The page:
A Monster Calls by Patrick Ness and Siobhan Dowd
The monster showed up just after midnight. As they do. But it isn’t the monster Conor’s been expecting. He’s been expecting the one from his nightmare , the one he’s had nearly every night since his mother started her treatments, the one with the darkness and the wind and the screaming…
The monster in his back garden, though this monster is something different. Something ancient, something wild. And it wants the most dangerous thing of all from Conor. It wants the truth.
Patrick Ness has become an iconic children’s author this last year with his best-selling trilogy Chaos Walking, which went on to win him a Costa Award. This latest offering from Ness is something entirely different, however. The ideas were passed on to him from Carnegie Medal winner Siobhan Dowd, who sadly lost her battle to cancer which prevented her from writing this story herself. It is a huge responsibility for Ness to get this right, and do the story justice for Dowd, but also to add his own flare to the story. I have previously reviewed The Knife of Never Letting Go on my blog, but for some reason, as much as I appreciate Ness as a writer and his creativity, I just didn’t get on with the story. But this is where Ness has finally succeeded in making me a real fan of his work.
Conor is losing his mum to cancer. She is ill, fighting with the little life she has left but her end is unavoidable. Conor is visited each night by a tree in his back garden that transforms into a ginormous monster. The monster tells him various stories throughout with the deal that Conor must tell him his own story afterwards. The monster is not just any monster however – it is almost every bit of emotion he is feeling but cannot express – but in the shape of a monster. He is in denial of his mother’s failing health and cannot bare to admit to himself that she will die. But most of all he is wracked with guilt for simply wanting his mother to die. They have spent months living through her being in pain, being transported back and forth to hospital, being given many different treatments to no avail. It has gone on too long for Conor. I imagine that anyone who feels this way would feel absolutely horrible for doing so. But it is more than understandable. Waiting for someone to die is sometimes the harder bit. With death comes a kind of release and the hope of eventually moving on. But being stuck in limbo has to be the worst part. I felt so much for Conor and his emotions. Several times my eyes filled with tears, and I found myself having to put the book down unable to go on for a while. I love the way Ness hasn’t made this story so black and white – it is not just a story about someone losing his mum and not wanting her to go. It is about the true conflict of emotions we experience as human beings – half of him is wishing for her to live and the other half is wanting it all to end – not just for her sake, but for his too. Why should he feel guilty for feeling this way? The torment he suffers from feeling these emotions is haunting. It is only when he realises that admitting the truth can really set you free.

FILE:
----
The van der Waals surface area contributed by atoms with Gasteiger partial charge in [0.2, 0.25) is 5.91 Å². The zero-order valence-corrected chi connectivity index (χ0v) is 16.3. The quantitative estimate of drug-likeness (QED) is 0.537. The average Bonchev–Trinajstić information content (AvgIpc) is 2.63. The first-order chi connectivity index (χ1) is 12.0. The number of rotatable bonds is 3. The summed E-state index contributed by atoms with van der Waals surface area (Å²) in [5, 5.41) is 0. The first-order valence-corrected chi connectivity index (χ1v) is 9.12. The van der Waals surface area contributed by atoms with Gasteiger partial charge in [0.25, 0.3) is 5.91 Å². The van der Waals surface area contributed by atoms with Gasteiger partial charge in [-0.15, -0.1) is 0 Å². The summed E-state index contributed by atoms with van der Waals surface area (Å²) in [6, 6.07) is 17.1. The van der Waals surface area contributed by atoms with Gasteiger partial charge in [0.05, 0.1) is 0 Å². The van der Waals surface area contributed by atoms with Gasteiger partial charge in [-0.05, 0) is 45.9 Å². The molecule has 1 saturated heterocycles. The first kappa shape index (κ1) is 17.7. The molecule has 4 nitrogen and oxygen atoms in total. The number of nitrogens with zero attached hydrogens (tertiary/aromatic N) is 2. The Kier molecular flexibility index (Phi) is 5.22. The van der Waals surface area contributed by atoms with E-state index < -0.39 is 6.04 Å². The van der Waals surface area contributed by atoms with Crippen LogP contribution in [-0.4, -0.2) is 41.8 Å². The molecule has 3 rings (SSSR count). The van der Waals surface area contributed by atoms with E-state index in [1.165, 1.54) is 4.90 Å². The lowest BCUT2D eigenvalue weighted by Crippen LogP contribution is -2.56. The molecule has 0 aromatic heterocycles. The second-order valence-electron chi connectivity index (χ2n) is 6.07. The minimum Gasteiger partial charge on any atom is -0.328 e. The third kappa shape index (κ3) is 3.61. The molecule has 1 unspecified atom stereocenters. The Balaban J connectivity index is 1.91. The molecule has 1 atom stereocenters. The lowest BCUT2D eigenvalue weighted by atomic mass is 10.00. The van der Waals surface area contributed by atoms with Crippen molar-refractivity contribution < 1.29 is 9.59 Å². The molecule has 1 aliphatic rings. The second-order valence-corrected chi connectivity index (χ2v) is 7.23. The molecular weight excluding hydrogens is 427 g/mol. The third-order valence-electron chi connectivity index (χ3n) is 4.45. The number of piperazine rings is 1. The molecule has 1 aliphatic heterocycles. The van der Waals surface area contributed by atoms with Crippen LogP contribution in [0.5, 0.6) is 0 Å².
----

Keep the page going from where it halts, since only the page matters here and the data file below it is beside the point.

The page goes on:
A Monster Calls is one of those books that will stay with you for the rest of your life. As you read it I am sure there will be someone you know that has lost a loved one through cancer and you will have that at the back of your mind throughout every word in this novel. I know I did.
I commend Ness for writing something so beautiful and moving. Never have I felt such emotion when reading a novel before. I think this is an important book for all adults and young adults to read, even if we are scared to read about such things. I know I felt somewhat terrified to delve into Conor’s world – to go on this journey with him. It is about the harsh reality of life and death and of how our emotions are not so simple in the end.
A Monster Calls is due to be published on the 2nd May 2011 in the UK, and September 2011 in the USA.